It is not a stretch to say that Jesus’ disciples experienced similar feelings as they huddled together in a house with doors locked “for fear of the Jews.” How that small group of disciples moved from paralyzing fear to changing the world is a testament of the amazing work of God in and through their lives. The gospel writer does us a favor by telling us exactly why the disciples locked themselves in the house. “… and the doors of the house were locked for fear of the Jews” — not their fellow Jews on the street, but the powerful Jewish leaders who had engineered Jesus’ execution. <!–split–>
Fear is a powerful human emotion. It shuts all kinds of doors in our lives. It shuts the door on people who are different from us, making us see them more as a threat than a friend. It shuts the door on opportunities that could lead to wonderful new chapters in our lives. Fear causes us to react to the unknown rather than see it through the eyes of God. This day, the disciples locked themselves in the house for fear of what Jesus’ opponents might do to them. Jesus had been nailed to the cross; what hope did they have?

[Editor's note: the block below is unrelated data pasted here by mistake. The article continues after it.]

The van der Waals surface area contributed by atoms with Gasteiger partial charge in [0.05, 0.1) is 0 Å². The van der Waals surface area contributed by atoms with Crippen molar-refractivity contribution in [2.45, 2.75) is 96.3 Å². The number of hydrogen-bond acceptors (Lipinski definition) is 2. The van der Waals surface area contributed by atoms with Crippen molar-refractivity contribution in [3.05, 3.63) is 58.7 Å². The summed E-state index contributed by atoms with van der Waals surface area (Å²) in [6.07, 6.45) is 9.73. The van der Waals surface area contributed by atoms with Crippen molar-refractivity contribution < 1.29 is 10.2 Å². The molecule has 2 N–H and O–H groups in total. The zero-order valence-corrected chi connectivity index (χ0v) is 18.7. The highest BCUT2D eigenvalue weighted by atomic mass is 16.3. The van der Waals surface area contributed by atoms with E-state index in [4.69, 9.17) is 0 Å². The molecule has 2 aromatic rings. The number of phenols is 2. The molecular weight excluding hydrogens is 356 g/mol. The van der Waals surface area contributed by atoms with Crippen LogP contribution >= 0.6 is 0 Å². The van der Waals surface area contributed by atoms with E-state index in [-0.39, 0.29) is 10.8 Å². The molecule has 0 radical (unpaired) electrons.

But really, the lock on the door was unnecessary. Fear was enough to keep them locked up tight. They weren’t going anywhere.
Then Jesus showed up. He didn’t knock on the door. He didn’t ask them if it was okay for him to come in. He just appeared. John tells us, “Jesus came and stood among them and said, ‘Peace be with you.’”
After that Jesus “showed them his hands and his side. Then the disciples rejoiced when they saw the Lord.” The gospel does not paint us a full picture of this event. It would be great to know more about precisely how the disciples reacted when Jesus first appeared among them, but John didn’t see the need for that. Jesus appeared and that seemed to be enough.